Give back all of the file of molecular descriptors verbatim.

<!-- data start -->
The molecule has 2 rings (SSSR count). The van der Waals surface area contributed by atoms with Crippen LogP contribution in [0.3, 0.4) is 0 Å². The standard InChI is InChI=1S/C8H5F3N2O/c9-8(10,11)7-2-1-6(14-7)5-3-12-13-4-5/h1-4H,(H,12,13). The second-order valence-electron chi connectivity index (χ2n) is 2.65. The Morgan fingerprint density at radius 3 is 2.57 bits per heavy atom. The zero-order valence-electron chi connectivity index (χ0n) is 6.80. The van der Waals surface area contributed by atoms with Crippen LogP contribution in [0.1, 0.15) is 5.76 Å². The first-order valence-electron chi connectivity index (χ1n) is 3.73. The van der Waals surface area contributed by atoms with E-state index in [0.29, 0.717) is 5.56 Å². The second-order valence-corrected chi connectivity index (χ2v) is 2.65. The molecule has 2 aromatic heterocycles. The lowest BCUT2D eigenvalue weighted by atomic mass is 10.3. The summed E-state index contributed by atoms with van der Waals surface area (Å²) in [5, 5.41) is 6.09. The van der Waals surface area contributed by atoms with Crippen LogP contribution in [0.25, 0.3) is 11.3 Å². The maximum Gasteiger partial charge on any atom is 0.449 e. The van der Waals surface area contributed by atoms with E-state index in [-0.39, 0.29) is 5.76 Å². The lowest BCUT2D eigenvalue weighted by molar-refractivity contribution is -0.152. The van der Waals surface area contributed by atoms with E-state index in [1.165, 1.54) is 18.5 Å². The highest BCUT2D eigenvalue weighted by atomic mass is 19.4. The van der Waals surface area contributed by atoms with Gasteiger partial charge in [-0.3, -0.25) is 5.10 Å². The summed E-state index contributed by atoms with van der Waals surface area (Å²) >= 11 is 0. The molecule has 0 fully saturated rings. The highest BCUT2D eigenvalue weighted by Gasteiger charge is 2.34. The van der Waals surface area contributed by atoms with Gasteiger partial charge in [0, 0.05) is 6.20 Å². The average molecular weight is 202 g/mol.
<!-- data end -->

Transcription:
The molecule has 2 rings (SSSR count). The van der Waals surface area contributed by atoms with Crippen LogP contribution in [0.3, 0.4) is 0 Å². The standard InChI is InChI=1S/C8H5F3N2O/c9-8(10,11)7-2-1-6(14-7)5-3-12-13-4-5/h1-4H,(H,12,13). The second-order valence-electron chi connectivity index (χ2n) is 2.65. The Morgan fingerprint density at radius 3 is 2.57 bits per heavy atom. The zero-order valence-electron chi connectivity index (χ0n) is 6.80. The van der Waals surface area contributed by atoms with Crippen LogP contribution in [0.1, 0.15) is 5.76 Å². The first-order valence-electron chi connectivity index (χ1n) is 3.73. The van der Waals surface area contributed by atoms with E-state index in [0.29, 0.717) is 5.56 Å². The second-order valence-corrected chi connectivity index (χ2v) is 2.65. The molecule has 2 aromatic heterocycles. The lowest BCUT2D eigenvalue weighted by atomic mass is 10.3. The summed E-state index contributed by atoms with van der Waals surface area (Å²) in [5, 5.41) is 6.09. The van der Waals surface area contributed by atoms with Crippen LogP contribution in [0.25, 0.3) is 11.3 Å². The maximum Gasteiger partial charge on any atom is 0.449 e. The van der Waals surface area contributed by atoms with E-state index in [-0.39, 0.29) is 5.76 Å². The lowest BCUT2D eigenvalue weighted by molar-refractivity contribution is -0.152. The van der Waals surface area contributed by atoms with E-state index in [1.165, 1.54) is 18.5 Å². The highest BCUT2D eigenvalue weighted by atomic mass is 19.4. The van der Waals surface area contributed by atoms with Gasteiger partial charge in [-0.3, -0.25) is 5.10 Å². The summed E-state index contributed by atoms with van der Waals surface area (Å²) >= 11 is 0. The molecule has 0 fully saturated rings. The highest BCUT2D eigenvalue weighted by Gasteiger charge is 2.34. The van der Waals surface area contributed by atoms with Gasteiger partial charge in [0, 0.05) is 6.20 Å². The average molecular weight is 202 g/mol.